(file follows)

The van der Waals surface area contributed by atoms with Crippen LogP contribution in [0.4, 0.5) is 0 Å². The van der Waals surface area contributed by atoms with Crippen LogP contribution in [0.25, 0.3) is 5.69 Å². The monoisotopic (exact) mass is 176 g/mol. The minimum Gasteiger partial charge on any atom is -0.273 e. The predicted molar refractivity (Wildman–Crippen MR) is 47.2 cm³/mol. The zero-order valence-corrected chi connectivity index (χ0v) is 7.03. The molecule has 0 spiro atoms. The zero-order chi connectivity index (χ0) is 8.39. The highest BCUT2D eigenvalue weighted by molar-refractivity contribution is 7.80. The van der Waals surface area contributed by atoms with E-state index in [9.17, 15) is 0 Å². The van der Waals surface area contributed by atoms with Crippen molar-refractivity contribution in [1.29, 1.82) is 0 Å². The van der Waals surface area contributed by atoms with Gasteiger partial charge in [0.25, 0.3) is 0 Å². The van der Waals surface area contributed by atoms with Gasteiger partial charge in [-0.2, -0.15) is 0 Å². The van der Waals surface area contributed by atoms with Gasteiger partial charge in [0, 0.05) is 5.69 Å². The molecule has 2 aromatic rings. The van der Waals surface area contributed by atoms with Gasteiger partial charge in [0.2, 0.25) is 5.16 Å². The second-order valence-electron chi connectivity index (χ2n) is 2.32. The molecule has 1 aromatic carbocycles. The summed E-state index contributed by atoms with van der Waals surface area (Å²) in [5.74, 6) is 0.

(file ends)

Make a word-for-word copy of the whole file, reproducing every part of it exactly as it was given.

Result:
The van der Waals surface area contributed by atoms with Crippen LogP contribution in [0.4, 0.5) is 0 Å². The van der Waals surface area contributed by atoms with Crippen LogP contribution in [0.25, 0.3) is 5.69 Å². The monoisotopic (exact) mass is 176 g/mol. The minimum Gasteiger partial charge on any atom is -0.273 e. The predicted molar refractivity (Wildman–Crippen MR) is 47.2 cm³/mol. The zero-order valence-corrected chi connectivity index (χ0v) is 7.03. The molecule has 0 spiro atoms. The zero-order chi connectivity index (χ0) is 8.39. The highest BCUT2D eigenvalue weighted by molar-refractivity contribution is 7.80. The van der Waals surface area contributed by atoms with E-state index in [9.17, 15) is 0 Å². The van der Waals surface area contributed by atoms with Crippen molar-refractivity contribution in [1.29, 1.82) is 0 Å². The van der Waals surface area contributed by atoms with Gasteiger partial charge in [0.25, 0.3) is 0 Å². The van der Waals surface area contributed by atoms with Gasteiger partial charge in [-0.2, -0.15) is 0 Å². The van der Waals surface area contributed by atoms with Gasteiger partial charge in [0, 0.05) is 5.69 Å². The molecule has 2 aromatic rings. The van der Waals surface area contributed by atoms with Gasteiger partial charge in [0.2, 0.25) is 5.16 Å². The second-order valence-electron chi connectivity index (χ2n) is 2.32. The molecule has 1 aromatic carbocycles. The summed E-state index contributed by atoms with van der Waals surface area (Å²) in [5.74, 6) is 0.